Banking woes seem to ease. Is it a sign?
Evidence of stability includes easing US bond prices and bank moves to raise capital.
The turbulent times for banks aren't over, but suddenly it seems that bankers have a bit more opportunity to breathe.Skip to next paragraph
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It's been a month since the overnight collapse of Bear Stearns, and it appears that policy moves by the Federal Reserve have helped to restore a sense of order to financial markets. Wall Street hasn't been rocked by further corporate earthquakes, and executives at some investment firms are saying the worst of the crisis is over.
Saying so doesn't necessarily make it so. The economy still faces broader concerns over housing woes and oil prices that could delay a recovery. But some signs of stability are emerging:
•Mainstream banks announced big quarterly losses this week but also moved to raise fresh capital for the future.
•Investment banks, which are also exposed to souring home loans, have reduced their borrowing from the Federal Reserve for two weeks in a row – a trend that may reflect reduced stress.
•Investors have backed away from a panicked "flight to safety," with Treasury bond prices falling as fewer people rush to buy them.
"After Bear Stearns's crisis and the Fed's strong actions ... things seem to have stabilized somewhat," says Rajeev Dhawan, director of the economic forecasting center at Georgia State University in Atlanta. "If [banks are] able to raise capital and shore up their balance sheets, then that's a positive sign."
After about eight months where fear and uncertainty have dominated Wall Street, the recent shift in mood is a welcome one. It signals that, despite ongoing problems, bankers hope to manage their way through the mess.
The mess is a large one, however.
The International Monetary Fund, in a report on global financial stability this month, estimated that the crisis centered on US home loans could ultimately shave nearly $1 trillion off the balance sheets of banks, insurance firms, investment companies, and government agencies.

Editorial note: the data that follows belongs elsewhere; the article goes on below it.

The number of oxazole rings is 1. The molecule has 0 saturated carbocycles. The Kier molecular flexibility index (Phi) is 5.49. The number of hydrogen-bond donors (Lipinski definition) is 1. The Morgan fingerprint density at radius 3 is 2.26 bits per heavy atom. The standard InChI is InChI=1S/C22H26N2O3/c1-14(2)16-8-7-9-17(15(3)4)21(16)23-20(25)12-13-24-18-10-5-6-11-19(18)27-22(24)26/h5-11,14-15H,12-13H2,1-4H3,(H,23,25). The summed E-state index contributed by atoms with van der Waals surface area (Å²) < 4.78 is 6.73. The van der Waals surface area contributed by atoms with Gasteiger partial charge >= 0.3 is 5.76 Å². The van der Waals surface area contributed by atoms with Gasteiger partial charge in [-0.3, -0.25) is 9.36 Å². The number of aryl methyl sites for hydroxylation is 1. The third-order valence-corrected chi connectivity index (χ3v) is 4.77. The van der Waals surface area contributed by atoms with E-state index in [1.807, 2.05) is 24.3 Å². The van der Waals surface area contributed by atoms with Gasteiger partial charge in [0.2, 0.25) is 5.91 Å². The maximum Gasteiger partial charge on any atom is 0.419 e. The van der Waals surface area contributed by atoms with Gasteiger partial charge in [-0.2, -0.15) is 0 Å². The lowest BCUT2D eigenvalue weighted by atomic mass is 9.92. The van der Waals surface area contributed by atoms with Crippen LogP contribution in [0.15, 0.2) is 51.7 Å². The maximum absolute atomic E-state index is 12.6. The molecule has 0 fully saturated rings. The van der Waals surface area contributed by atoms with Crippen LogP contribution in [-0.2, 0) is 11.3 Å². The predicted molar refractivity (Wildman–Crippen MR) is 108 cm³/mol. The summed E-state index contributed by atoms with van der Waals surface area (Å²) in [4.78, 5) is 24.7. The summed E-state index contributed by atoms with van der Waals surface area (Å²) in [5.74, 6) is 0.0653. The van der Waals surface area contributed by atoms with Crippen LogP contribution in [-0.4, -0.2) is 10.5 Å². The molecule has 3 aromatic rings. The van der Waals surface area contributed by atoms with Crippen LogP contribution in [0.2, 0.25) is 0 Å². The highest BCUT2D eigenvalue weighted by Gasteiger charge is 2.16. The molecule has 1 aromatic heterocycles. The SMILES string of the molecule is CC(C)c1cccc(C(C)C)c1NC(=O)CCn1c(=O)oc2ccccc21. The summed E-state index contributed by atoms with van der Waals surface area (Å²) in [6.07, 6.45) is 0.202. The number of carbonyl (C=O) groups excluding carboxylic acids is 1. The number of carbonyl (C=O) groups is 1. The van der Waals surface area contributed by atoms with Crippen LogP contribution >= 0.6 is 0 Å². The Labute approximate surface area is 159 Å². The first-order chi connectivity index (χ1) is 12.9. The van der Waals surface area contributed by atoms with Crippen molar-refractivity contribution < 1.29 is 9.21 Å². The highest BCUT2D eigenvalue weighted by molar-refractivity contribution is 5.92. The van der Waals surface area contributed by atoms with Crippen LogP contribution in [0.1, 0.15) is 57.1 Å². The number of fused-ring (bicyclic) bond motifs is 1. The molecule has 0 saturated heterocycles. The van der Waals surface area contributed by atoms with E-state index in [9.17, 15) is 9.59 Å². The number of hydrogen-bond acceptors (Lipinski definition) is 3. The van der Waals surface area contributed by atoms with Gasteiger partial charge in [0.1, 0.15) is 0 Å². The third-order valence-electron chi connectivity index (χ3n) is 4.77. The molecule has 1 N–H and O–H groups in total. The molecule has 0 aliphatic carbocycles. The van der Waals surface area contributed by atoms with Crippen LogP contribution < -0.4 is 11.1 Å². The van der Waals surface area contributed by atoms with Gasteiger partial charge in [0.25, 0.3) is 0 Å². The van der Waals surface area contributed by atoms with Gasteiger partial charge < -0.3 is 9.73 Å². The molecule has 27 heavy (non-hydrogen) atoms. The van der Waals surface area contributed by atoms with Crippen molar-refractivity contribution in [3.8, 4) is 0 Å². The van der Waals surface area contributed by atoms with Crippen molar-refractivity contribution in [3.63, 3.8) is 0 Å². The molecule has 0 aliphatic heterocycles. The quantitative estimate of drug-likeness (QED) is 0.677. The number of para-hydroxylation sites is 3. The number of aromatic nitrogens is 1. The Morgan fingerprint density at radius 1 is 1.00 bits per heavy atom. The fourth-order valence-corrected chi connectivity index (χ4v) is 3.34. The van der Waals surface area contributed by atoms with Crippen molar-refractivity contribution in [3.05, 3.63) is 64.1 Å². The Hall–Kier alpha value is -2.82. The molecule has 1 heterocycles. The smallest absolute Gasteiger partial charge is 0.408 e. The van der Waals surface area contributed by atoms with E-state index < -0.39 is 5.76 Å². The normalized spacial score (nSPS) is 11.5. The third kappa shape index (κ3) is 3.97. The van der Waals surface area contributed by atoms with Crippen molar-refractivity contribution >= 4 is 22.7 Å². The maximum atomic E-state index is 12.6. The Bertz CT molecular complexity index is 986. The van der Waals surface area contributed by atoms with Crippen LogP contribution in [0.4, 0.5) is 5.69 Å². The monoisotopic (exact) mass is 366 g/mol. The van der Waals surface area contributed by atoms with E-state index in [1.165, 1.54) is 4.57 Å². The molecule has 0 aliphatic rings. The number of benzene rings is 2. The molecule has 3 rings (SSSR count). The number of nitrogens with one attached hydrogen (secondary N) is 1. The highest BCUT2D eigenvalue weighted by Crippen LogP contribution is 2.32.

The IMF's estimate of $945 billion in losses includes effects of a broader economic slowdown, as high oil prices and falling home values shake consumer confidence. Mortgages are the biggest worry, but the report also predicts losses for everything from credit cards to commercial real estate and corporate loans.
If that scenario proves accurate, with roughly $1 in every $23 in loans going bad, some banks will fail, analysts say.
The uncertainty about which banks are most at risk, together with the pressure to conserve cash to cover their losses, continues to make banks reluctant to lend to each other as they normally do to cover short-term needs.
"The problem right now is the banks are not lending to each other," Mr. Dhawan says.
The financial crisis will hinge on how the economy performs in the months ahead.
Consumer spending is already strained by high energy costs and a reduced pool of housing wealth to borrow against. The more consumers struggle, the more loans could go bad.
But several forces could help avert a deep consumer-driven slump. Dhawan predicts that oil prices will decline later this year, in tandem with the cooling economy. He adds that corporations have lean staffing already, so that a recession may not mean such large job losses as it has in the past. The dollar's weak value, meanwhile, is helping to spur demand for US-made exports.